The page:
Nutrition / Food

Is Grass-Fed Beef Really Healthier?

How to decode this common food-label phrasing—and what it means for your nutrition.

Grass-fed beef. The food-label phrasing conjures up images of cows grazing on vast green fields, living their best lives. It sounds so clean and natural, so it must be better for you than conventionally raised beef—not to mention better for the animals and the environment, too, right? Well, yes and no. It does have some advantages, but maybe not enough to justify the higher price tag. (Grass-fed beef is typically about 50 percent pricier than conventional beef.) Here, nutritionists weigh in on what exactly the label means, plus what it means for the animal and your health.

What Grass-Fed Beef Means

The term grass-fed means the animal had a diet of nothing but grass and forage, such as hay, its entire life after weaning from its mother’s milk. “These animals are not fed grain at any point, while most other cattle spend their lives in pastures and then are fed grain,” explains Bonnie Taub-Dix, R.D.N., creator of BetterThanDieting and author of Read It Before You Eat It. All cows feed on grass to some extent. The difference really comes later on, which is why the terms grass-finished and grain-finished are sometimes used.

The reasons not all cattle are kept on a strict grass-only diet is that it’s pricey and results in lower-weight animals. “It’s hard for ranchers to produce 100 percent grass-fed beef,” says Leslie Bonci, M.P.H., R.D.N., owner of Active Eating Advice. “Grass-fed animals take 20 to 24 months to be ready to go to market, whereas grain-fed animals take only 13 to 15 months. Also, grass-fed animals are lighter in weight and have less meat.”

Why It’s Good

The main nutritional benefit of grass-fed beef is its concentration of healthy fats, specifically omega-3s. “These types of meat may contain two to four times more omega-3 essential fatty acids than grain-fed cows. And we know that most of us don’t get enough of these healthy fats,” Taub-Dix says. It’s also typically leaner than grain-fed beef. This can be an advantage if you’re limiting your fat intake. Some studies have shown that grass-fed meat is also higher in nutrients such as vitamin E and antioxidants. However, Bonci says, “The difference in vitamin E is minuscule. The antioxidants and beta-carotene in grass-fed beef is slightly higher than grain-fed. But it’s better to get these through fruits and vegetables.”

There are better sources of omega-3s, as well. Salmon, for instance, has significantly more fatty-acid content than even grass-fed beef. Plus, Bonci notes, the fatty acids are found in the fat surrounding the meat and the marbling through it. So if you cut off the fat when eating, you won’t reap the benefit anyway.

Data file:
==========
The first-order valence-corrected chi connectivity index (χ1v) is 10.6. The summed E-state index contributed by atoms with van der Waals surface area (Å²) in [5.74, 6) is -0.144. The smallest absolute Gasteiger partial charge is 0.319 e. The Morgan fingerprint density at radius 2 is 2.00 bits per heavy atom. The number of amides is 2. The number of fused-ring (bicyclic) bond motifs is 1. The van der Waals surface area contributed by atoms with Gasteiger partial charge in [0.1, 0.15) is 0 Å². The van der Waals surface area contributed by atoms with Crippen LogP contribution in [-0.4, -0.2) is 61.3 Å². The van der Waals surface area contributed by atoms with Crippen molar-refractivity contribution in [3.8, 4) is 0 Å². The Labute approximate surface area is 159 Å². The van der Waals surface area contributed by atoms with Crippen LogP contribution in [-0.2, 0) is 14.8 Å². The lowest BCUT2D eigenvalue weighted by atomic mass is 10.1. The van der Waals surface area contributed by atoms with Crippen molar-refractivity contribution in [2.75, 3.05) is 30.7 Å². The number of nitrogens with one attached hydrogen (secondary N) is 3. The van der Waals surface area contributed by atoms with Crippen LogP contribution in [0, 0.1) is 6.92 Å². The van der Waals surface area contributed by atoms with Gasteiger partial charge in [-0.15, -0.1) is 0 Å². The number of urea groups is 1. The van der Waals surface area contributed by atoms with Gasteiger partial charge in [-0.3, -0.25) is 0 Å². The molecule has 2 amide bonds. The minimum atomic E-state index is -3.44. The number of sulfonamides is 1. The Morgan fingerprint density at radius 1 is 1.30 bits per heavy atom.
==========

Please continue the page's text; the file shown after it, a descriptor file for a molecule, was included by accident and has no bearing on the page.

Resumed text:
Some people opt for grass-fed because it’s more sustainable than conventional beef. That may be true, but the difference is slim. A report released last year by the Food Climate Research Network at the University of Oxford in the U.K. found that letting cows feed on pasture versus grain doesn’t make a noticeable impact on the environment. If you’re concerned about your diet’s effect on climate change, a better bet is to cut back on your beef intake altogether.

What to Look For

The label is regulated by the United States Department of Agriculture. So if you see “100% grass-fed” on a label, you can rest assured that it has been vetted. Keep in mind that just because beef is raised on a forage diet doesn’t mean it’s necessarily organic. “Cattle that’s 100 percent grass-fed must have access to the pasture for their entire lives, but there are no restrictions on pesticide use on the farm or use of antibiotics,” Bonci says. “Likewise, organic beef can come from cattle that were grain-fed.” If buying organic is important to you, you’ll need to look for the USDA organic seal on the label.

What Are the Drawbacks?

There aren’t any huge downsides to grass-fed beef, but the advantages may not be worth the extra money you’ll spend on it. Any negative connotation associated with a grain diet is more hype than science, Bonci says. “The reality is that all cows graze on pasture, even those that are grain-fed,” she adds. You should also be wary of overpromises of the grass-fed variety’s nutritional value. For instance, Bonci says some people claim it’s higher in vitamin A than conventionally raised beef—but in reality, no beef provides vitamin A.

If you’re opting for grass-fed as a more humane choice for the cattle, note that feeding on fields isn’t necessarily any better for the animals than feeding on grain, Bonci says. “Both grass- and grain-fed animals are treated with the same amount of compassion, humane treatment, and living quarters.”

The Bottom Line

Grass-fed beef has a nutritional advantage over conventionally raised beef, but it’s negligible. “It may be beneficial to choose grass-fed beef over conventional types, but keep in mind that the added value is generally thought to be the food’s omega-3 content. If you’re looking for omega-3s, you may want to try eating more fish instead,” Taub-Dix says. Although the health boost isn’t huge, there’s no real downside besides the bigger price tag. “It is really a matter of personal choice,” Bonci says. “Buy what you can afford, and remember that beef is only one part of the plate.”

Food Nutrition


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